When water is heated it expands. If your system is “open” then water can back-flow into the water main and this extra expanded water simply flows out of your home back out your cold pipe.
More and more, home plumbing systems are being closed off and back-flow prevention valves are being placed between homes and the water main. This is done for a variety of reasons.
For example, valves are placed between homes and water mains to protect plumbing systems from inlet water pressure. Water pressure is increasing in many cases in order to meet the demands of more densely populated areas.
If your system is “closed”, then this means when you heat your water and it expands, this increased volume has nowhere to go. This causes sudden increases in water pressure which can damage your water heater, fixtures and other appliances.
A thermal expansion tank is a pressurized tank that sits on your cold line – typically near or on your water heater. The tank contains a pressurized bladder. As water expands, it pushes against this bladder giving the increased volume a place to go, preventing rapid pressure increases due to thermal expansion.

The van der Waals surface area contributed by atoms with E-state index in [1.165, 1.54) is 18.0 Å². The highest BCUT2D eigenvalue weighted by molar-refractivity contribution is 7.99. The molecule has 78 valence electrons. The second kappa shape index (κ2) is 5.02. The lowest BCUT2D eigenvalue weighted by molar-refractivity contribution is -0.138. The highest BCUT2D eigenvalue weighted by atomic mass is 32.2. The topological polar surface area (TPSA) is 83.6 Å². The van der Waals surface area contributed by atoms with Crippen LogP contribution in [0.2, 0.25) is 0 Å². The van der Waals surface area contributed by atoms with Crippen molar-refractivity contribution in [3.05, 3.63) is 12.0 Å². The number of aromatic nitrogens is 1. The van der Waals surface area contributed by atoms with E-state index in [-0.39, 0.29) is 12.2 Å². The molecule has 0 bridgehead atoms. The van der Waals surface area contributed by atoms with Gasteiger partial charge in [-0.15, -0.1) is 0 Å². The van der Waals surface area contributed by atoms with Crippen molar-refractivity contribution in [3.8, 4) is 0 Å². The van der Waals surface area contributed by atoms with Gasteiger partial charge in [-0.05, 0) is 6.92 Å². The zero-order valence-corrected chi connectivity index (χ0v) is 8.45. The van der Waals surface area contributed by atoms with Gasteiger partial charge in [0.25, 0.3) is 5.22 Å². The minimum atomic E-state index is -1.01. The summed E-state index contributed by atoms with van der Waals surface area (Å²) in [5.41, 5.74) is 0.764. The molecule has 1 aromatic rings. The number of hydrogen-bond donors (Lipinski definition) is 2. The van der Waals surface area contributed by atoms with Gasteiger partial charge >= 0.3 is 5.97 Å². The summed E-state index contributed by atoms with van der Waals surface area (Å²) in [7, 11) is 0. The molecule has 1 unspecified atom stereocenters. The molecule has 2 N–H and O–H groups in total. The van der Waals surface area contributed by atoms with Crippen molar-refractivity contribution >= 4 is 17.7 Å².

Expansion tanks are currently recommended by all major water heater manufacturers. In fact, expansion tanks are required by state code if your system is closed in most of the states where we work. Local enforcement of this code varies from city to city.
Our technician will test your system to determine if it is open or closed. If your system is closed, installing an expansion tank may lengthen – and in some cases double – the life of your water heater by preventing wear and tear. In addition, if your home has a history of leaky faucets or other appliances that wear out prematurely, an expansion tank may fix your problem. Learn More.